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Chi Rho Connection Vol. III, No. 15

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  • Adam DeBaugh
    ************************* CHI RHO CONNECTION The eNewsletter of Chi Rho Press, Your LGBT Christian Publishing House Vol. III, No. 15 31 October 2002
    Message 1 of 1 , Oct 31, 2002

      The eNewsletter of Chi Rho Press,
      Your LGBT Christian Publishing House
      Vol. III, No. 15
      31 October 2002


      1. 'The Journey is Our Home:' Sharing Our Faith
      Journeys, by Charles Coventry, Edinburgh, Scotland
      2. Calls for Submissions
      3. 2003 Liturgical Calendar Published!
      4. Book of the Month: Come Home!
      5. Adam's Last Word


      'God answers all our prayers. Sometimes the answer is
      yes. Sometimes the answer is no. Sometimes the answer
      is, you've got to be kidding.'
      Jimmy Carter, former President of the United States and
      recipient of the 2002 Nobel Peace Prize.

      Welcome once again to the Chi Rho Connection, the
      electronic newsletter of Chi Rho Press. Thank you for
      passing this Chi Rho Connection on to others.

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      to see our entire lines of books, handouts, videos, tapes,
      tchochkas, and stained glass.

      Direct all other e-mail to Adam@....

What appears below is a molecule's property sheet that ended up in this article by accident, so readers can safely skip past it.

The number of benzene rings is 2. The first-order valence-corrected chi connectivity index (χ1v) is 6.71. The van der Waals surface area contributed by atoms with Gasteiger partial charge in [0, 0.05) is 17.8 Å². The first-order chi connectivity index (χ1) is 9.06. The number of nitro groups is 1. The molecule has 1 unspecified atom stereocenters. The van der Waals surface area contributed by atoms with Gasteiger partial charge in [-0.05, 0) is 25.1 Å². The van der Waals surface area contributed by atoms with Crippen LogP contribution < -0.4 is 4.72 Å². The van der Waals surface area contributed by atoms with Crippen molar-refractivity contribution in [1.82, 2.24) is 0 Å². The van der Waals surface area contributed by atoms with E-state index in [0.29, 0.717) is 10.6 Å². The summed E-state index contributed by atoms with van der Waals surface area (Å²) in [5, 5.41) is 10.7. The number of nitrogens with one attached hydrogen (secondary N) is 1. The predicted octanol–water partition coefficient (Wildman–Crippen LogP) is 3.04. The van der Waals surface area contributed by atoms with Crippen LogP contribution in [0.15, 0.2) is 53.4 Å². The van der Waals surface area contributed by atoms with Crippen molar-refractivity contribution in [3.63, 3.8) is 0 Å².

1. 'The Journey is Our Home:' Sharing Our Faith
      Journeys, by Charles Coventry, Edinburgh, Scotland.

      As one of the new features of the Chi Rho Connection,
      we have started a series in which people tell about
      their faith journeys.

      We hope you are blessed by the spiritual insights
      found here.

      To continue 'The Journey is Our Home' series, we have
      called upon Charles Coventry, of Edinburgh, Scotland.
      Here is Charles' story of faith:

      + + +

      I am connected with Metropolitan Community Church
      (MCC), Edinburgh, Scotland, which I found out about
      through a friend. I have been disabled since birth
      (cerebral palsy) and had very little contact with
      other children, my primary education was in special
      schools, a year behind others. When I did get into
      mainstream education (age 12) although I got
      qualifications for university entrance, I was never
      fully integrated because no attempt was made to
      integrate me into sports, and I was still that bit